This is a large family and contains fourteen British genera; Dianthus (the wild Pink), Saponaria, Silene, Lychnis (Fig. 50), Sagina, Cherleria, Arenaria, Maenchia, Holosteum, Cerastium, Stellaria (Fig. 62), Sper-gularia, Spergula, and Polycarpon.

In Dianthus, of which we may take D. deltoides, the Maiden Pink, as an illustration, the stamens are united with the petals at the base, and form a yellow, fleshy, swelling which secretes honey. The tube of the flower is so narrow, and so nearly closed by the stamens and pistil, that the proboscis of Lepidoptera alone can reach the honey, though flies and other insects visit it for the pollen. The upper surface of the flower forms a flat disk, pink or spotted with white. The stamens are ten in number. Soon after the flower opens, five of them emerge from the tube, ripen, and the anthers open. When they have shed their pollen, the other five do the same. During this period the pistil is concealed in the tube, but after the anthers have ripened and shed most of their pollen, it also emerges and the two long stigmas expand themselves. These two stages have been already referred to (see Figs. 30 and 31). Under these circumstances the butterflies can hardly fail to carry the pollen from the anthers of young flowers to the stigmas of older ones. Flies also visit this species to feed on the pollen, and though they cannot obtain any nourishment from flowers in the latter condition, still they sometimes come to them, apparently by mistake, and, must therefore occasionally fertilise them. This species appears to have lost the power of self-fertilisation.

I have already referred to Lychnis vespertina and L. duima in the first chapter. L. Githago, like Dianthus, is adapted to butterflies. It agrees with the flowers of that genus in the narrowness of the tube, in the position of the honey, and in being distinctly proterandrous.

Silene nutans is a very interesting species. The life of the flower lasts three days, or rather, three nights. The first evening it opens towards dusk, becomes very fragrant, and expands its petals, while five of the ten anthers burst and expose their pollen. So it remains all night. Towards morning, however, the odour ceases, the petals shrivel and roll up, the stamens drop, and the flower looks dead. The next evening, however, it again opens, again emits a sweet scent, and the second series of five anthers open. Towards morning it again loses its smell, and again closes. The third evening it opens as before, but now the pistil has come to maturity, and the stigmas occupy the position, which the two previous nights had been filled by the anthers.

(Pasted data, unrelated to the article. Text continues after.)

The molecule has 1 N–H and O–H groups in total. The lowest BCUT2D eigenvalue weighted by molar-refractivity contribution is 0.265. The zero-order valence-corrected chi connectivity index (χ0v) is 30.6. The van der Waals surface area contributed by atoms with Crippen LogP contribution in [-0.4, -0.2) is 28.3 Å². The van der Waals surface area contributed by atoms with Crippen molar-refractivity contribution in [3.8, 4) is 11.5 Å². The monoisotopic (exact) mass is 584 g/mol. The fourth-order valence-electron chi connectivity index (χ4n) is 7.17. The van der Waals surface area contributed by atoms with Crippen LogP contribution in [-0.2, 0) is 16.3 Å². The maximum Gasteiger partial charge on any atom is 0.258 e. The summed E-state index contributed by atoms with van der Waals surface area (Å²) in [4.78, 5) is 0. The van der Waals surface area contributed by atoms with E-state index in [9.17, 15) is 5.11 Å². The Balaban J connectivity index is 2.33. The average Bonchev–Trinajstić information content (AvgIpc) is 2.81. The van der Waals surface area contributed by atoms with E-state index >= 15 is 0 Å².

In Silene inflata (the Bladder Campion) there are, according to Axell ("Om Anord. for de Fan. Vax. Bef." p. 46), three kinds of flowers; some with stamens only, some with a pistil only, some with both.

In Stellaria graminea (Fig. 62) the honey-glands are situated at the base of the five outer stamens. The flowers pass through three stages; firstly,that in which the five outer stamens are mature, and incline towards the middle of the flower. In the second, the five inner stamens are mature. Lastly, the stigmas rise and expand themselves, while the stamens gradually shorten and shrivel up. Before this is accomplished, however, the stigmas have curled over and come into contact with the anthers, so that if the visits of insects are deferred, the flower fertilises itself. Stellaria Holostea is more conspicuous, and the three periods are more distinct, but the flower still retains the power of self-fertilisation.

In S. media (the Chickweed) the flowers are less conspicuous, and the five inner stamens are often rudimentary or entirely absent; nay, two of the five outer ones are sometimes also rudimentary, though their honey-gland is always present. It is also proterandrous.

Fig. 62.   Stellaria graminea.

Fig. 62. - Stellaria graminea.

Cerastium arvense agrees with Stellaria Holostea in the position of the honey-glands, and in the sequence of development of the stamens and pistil. It is much frequented by insects. In other forms of this genus, as, for instance, in C. semidecandrum (which Bentham regards as a variety of C. vulgatuui), the flowers are less conspicuous, and in consequence the visits of insects are fewer, the priority of the stamens is less marked, and self-fertilisation is more frequent*

The inner, honeyless stamens, which in Stellaria minor are often wanting, are in this form always rudimentary, according to Muller, while Bentham says that the whole number is often present. Both observers are so correct, that there is probably a difference in this respect between English and German specimens.

Sagina nodosa is also proterandrous; while Mceli-ringia trinervia is, on the contrary, proterogynous.

The Caryophyllacese constitute therefore a very interesting and varied order. As a general rule the more conspicuous the flower, the more decided the dichogamy; conversely, the smaller the flowers, and therefore the less frequent the visits of insects, the greater are the chances of self-fertilisation. The order also presents us with an interesting series commencing with open-flowered species, the honey of which is accessible even to beetles, and short-tongued flies, through those which are adapted to certain flies (Rhingia) and Bees; to the species of Dianthns, Saponaria, and Lychnis Githago, the honey of which is accessible to Lepidoptera only.